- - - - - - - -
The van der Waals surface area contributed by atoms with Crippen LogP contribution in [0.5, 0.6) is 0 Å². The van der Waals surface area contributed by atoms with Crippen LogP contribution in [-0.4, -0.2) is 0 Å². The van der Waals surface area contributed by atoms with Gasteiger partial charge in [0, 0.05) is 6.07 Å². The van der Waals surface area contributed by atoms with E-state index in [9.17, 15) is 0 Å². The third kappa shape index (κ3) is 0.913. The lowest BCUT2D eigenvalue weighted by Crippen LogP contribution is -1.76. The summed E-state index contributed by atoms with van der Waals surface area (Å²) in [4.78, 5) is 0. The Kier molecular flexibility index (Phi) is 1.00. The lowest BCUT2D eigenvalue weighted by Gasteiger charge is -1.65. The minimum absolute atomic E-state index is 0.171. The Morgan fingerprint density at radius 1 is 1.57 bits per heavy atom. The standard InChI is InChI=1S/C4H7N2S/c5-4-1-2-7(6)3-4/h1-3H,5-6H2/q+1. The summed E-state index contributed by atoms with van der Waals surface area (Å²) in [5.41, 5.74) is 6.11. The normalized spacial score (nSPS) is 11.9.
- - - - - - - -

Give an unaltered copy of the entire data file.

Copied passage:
The van der Waals surface area contributed by atoms with Crippen LogP contribution in [0.5, 0.6) is 0 Å². The van der Waals surface area contributed by atoms with Crippen LogP contribution in [-0.4, -0.2) is 0 Å². The van der Waals surface area contributed by atoms with Gasteiger partial charge in [0, 0.05) is 6.07 Å². The van der Waals surface area contributed by atoms with E-state index in [9.17, 15) is 0 Å². The third kappa shape index (κ3) is 0.913. The lowest BCUT2D eigenvalue weighted by Crippen LogP contribution is -1.76. The summed E-state index contributed by atoms with van der Waals surface area (Å²) in [4.78, 5) is 0. The Kier molecular flexibility index (Phi) is 1.00. The lowest BCUT2D eigenvalue weighted by Gasteiger charge is -1.65. The minimum absolute atomic E-state index is 0.171. The Morgan fingerprint density at radius 1 is 1.57 bits per heavy atom. The standard InChI is InChI=1S/C4H7N2S/c5-4-1-2-7(6)3-4/h1-3H,5-6H2/q+1. The summed E-state index contributed by atoms with van der Waals surface area (Å²) in [5.41, 5.74) is 6.11. The normalized spacial score (nSPS) is 11.9.